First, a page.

The first of the offerings of Leviticus is the burnt offering, a sacrifice that is completely consumed on the altar. John Ritenbaugh shows how this type teaches us about Christ's total dedication to God—and how we should emulate it.
John Ritenbaugh draws parallels between earthy (or physical) and spiritual things. The cleanliness laws in Leviticus, prescribing washing, cleansing, and quarantine procedures, apply to the spiritual dimension as well. God will not tolerate uncleanness, either spiritually or physically. Spiritual sin and filth (physical or spiritual) is the primary contributory cause in devastating diseases such as AIDS or E. Coli contamination. We, as priests-in-training, have the sobering responsibility of keeping our bodies, our quarters, our thoughts, and behaviors clean and pure. Like Daniel, Shadrach, Meshach, and Abednego, we need to flee uncleanness wherever the source.
Purity before God is far more than just being clean. John Ritenbaugh explains that to Jesus being pure in heart touches on the very holiness of God!
John Ritenbaugh teaches that in Galatians Paul took issue with the Halakhah- the Jewish way of life- not God's word, but a massive collection of human opinion, some fairly accurate, but some way off the mark, placing a yoke or burden upon its followers. Jesus, in Matthew 23, acknowledged the authority of those sitting in Moses seat, but he took great exception as to how they were using their authority, a zealous obsession with the traditions of the fathers, but almost no application of God's Law. Being strict in human tradition does not mean keeping God's laws, but instead an exercise in zeal without knowledge. On the other hand, Galatians 2:16 does not "do away" with God's Law, or make faith and works mutually exclusive (James 2:24). Works must be based upon faith in Jesus Christ.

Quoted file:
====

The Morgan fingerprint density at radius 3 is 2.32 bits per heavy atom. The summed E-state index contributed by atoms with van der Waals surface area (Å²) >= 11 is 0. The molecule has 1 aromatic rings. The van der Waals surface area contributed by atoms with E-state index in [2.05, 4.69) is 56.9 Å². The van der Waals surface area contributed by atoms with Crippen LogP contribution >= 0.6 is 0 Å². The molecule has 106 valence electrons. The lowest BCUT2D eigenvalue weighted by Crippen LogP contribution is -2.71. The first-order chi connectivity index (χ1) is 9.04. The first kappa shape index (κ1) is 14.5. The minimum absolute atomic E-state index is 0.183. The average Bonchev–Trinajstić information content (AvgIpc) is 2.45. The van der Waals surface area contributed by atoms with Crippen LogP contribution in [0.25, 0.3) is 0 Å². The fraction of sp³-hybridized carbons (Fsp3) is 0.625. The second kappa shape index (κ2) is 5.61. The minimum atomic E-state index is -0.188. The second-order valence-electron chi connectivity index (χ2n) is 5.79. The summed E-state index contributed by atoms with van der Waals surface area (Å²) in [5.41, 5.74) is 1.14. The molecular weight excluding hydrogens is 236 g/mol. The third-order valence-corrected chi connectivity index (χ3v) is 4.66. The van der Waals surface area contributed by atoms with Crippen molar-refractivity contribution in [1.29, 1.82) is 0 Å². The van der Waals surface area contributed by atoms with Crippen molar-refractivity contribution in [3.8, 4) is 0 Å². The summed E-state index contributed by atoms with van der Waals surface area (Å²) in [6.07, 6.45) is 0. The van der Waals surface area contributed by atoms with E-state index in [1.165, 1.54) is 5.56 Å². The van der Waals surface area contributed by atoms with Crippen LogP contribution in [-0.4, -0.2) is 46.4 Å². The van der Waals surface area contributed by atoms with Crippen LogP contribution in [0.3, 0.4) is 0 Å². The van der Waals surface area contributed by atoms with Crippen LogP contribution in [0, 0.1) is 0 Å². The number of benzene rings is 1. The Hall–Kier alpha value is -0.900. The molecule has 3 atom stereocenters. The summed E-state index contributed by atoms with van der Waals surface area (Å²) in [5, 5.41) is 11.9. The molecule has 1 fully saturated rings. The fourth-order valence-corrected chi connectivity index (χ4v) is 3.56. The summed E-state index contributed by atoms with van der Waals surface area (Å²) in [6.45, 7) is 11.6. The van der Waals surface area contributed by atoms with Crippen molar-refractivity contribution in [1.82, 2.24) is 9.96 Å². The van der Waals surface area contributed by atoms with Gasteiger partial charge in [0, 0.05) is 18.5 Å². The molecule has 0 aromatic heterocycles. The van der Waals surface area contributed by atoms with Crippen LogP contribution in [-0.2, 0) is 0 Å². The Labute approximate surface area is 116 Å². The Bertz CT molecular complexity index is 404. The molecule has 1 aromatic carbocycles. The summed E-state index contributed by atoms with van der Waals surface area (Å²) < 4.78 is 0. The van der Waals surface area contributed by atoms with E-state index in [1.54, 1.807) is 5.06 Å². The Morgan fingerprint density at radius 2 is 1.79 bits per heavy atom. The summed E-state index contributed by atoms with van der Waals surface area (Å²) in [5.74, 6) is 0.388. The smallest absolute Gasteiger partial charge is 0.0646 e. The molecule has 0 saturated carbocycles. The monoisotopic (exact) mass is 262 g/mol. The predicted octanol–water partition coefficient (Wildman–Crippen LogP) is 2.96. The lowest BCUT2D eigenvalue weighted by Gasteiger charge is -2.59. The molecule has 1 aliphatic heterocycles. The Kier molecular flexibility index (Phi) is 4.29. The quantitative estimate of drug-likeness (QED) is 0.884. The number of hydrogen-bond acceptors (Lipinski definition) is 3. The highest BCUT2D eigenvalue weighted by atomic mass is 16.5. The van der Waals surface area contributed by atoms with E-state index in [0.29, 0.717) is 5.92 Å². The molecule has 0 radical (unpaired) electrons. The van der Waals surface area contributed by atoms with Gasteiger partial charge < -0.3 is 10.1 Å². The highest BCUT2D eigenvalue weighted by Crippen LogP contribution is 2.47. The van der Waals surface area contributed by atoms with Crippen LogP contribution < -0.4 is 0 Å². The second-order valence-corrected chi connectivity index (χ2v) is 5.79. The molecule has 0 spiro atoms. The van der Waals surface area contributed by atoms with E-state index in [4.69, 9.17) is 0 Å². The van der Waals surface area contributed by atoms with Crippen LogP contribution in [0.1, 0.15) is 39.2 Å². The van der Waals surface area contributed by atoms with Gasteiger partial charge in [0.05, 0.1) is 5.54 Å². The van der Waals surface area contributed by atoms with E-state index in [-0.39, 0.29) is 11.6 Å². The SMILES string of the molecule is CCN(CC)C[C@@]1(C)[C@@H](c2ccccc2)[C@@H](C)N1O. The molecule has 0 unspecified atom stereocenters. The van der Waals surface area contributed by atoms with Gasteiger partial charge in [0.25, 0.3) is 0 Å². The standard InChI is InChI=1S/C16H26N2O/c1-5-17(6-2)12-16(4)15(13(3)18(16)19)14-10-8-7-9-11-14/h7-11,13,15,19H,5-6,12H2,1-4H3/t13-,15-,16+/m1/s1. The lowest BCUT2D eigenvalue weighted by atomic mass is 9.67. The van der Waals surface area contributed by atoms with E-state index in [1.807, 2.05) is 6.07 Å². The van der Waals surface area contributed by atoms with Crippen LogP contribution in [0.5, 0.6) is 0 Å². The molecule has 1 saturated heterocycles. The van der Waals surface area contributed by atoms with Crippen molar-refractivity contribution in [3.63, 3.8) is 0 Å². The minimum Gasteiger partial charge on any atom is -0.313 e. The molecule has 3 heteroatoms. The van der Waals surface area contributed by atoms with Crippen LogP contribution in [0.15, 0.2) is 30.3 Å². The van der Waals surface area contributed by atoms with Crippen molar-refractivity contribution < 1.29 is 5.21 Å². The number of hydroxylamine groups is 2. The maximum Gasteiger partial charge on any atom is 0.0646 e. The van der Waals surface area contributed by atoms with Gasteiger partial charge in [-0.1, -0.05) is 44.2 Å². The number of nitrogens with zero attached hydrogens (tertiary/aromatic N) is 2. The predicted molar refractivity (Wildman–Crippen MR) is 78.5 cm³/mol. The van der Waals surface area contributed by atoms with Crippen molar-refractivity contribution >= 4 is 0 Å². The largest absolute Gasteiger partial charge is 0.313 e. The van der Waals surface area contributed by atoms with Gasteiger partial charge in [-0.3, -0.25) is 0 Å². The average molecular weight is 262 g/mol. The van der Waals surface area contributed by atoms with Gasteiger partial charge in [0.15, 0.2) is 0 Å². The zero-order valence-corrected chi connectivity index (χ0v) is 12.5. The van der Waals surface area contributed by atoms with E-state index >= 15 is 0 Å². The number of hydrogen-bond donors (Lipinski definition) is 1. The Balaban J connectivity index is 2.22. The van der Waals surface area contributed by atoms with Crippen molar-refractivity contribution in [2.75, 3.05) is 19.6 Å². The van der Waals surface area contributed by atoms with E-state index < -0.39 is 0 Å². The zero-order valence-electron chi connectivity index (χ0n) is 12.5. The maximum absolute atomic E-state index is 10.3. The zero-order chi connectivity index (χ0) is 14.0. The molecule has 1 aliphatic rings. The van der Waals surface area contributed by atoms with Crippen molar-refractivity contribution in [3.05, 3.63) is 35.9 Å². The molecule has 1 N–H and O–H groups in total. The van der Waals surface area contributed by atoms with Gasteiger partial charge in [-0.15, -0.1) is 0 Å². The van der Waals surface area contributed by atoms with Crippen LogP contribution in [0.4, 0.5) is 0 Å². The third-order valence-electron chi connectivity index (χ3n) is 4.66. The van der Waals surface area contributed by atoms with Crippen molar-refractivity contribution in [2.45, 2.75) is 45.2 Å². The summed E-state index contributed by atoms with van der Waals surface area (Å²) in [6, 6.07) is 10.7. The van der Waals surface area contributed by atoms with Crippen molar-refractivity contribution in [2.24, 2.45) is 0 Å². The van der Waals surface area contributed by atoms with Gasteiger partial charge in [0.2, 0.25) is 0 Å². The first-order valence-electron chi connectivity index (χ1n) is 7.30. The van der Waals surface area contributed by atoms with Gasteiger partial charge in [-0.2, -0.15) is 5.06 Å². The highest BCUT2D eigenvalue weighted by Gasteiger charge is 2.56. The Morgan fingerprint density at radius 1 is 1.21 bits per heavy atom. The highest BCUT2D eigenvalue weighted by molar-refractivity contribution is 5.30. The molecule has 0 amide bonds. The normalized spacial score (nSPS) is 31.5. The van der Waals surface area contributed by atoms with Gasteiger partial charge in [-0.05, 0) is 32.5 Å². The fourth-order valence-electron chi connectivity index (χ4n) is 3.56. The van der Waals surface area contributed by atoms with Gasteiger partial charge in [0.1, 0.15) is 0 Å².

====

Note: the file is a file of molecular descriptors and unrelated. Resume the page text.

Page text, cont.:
John Ritenbaugh characterizes the spiritual condition of the recipients of the Hebrews epistle as dangerously complacent, drifting into apostasy through neglect rather than from any blatant sin or perversion. Losing their zeal and first love after the manner of the Ephesians, having a complacent disregard for Christ's sacrifice, they were in danger of permanently searing their consciences and losing their vital access to God. The entire eleventh chapter provides examples to bolster their faith and rekindle their first love. The kind of faith described in this chapter is not blind and clueless, but is carefully developed as a result of systematic analysis of available evidence. Abraham, Sarah, and Moses were all motivated to endure by calculating or adding up all the evidence. Likewise God desires and has deliberately planned that we build our faith by the same kind of calculation, analysis, or adding up the evidence.